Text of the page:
Inventors at Georgia Tech have developed a two-dimensional (2D) continuous-time hidden Markov model (2D CT-HMM) that combines longitudinal structural and functional measurements together to capture a patient’s severity in different aspects more precisely. The disease staging model provides intuitive trajectory visualization for disease monitoring. Joint analysis of longitudinal structural and functional measurements enables the identification of true disease stages even with measurement variability and noise. The method can also be used to detect time segments of fast progression using the learned model. Fast progression detection can find time segments of a patient’s data that degenerate faster than the population average, providing an alternative way to detect patients with local high risk.
- Accurate - Provides continuous time modeling, which is more appropriate for medical data due to patients being monitored at irregular intervals
- Multipurpose - Could be used for disease staging, characteristic progression pattern discovery, prediction of the future state of disease, fast local progression detection, and to enable understanding of disease progression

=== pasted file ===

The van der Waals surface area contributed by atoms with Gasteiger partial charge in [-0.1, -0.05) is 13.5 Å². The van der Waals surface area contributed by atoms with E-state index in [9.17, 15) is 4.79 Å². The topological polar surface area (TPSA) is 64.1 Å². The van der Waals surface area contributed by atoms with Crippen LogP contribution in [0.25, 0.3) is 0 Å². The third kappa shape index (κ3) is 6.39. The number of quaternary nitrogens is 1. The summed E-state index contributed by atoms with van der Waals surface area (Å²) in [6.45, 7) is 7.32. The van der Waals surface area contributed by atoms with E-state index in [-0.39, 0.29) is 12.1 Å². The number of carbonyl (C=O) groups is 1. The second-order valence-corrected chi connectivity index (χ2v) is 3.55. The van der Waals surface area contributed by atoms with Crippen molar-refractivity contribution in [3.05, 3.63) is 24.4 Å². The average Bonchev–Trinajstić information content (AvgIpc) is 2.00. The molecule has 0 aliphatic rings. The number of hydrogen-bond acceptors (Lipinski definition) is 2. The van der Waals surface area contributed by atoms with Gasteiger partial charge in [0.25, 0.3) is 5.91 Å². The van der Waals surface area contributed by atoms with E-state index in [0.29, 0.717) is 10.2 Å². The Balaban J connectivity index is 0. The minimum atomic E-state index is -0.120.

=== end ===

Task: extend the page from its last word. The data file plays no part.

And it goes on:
- Glaucoma monitoring
- Longitudinal medical data
- Progression modeling for other chronic diseases
Diagnosis and treatment of slow progression diseases is generally dependent on a clinician’s ability to monitor and detect changes in a patient. Many chronic diseases have defined stages of progression; however diagnosis or determination of the various stages can be subjective and prone to errors. Markov models in continuous time are often used to model the course of a disease; however, current one-dimensional modeling systems generally model only a few clinical stages. The current modeling techniques are too crude to identify subtle and asynchronous changes in different aspects of disease progression, such as structure and function.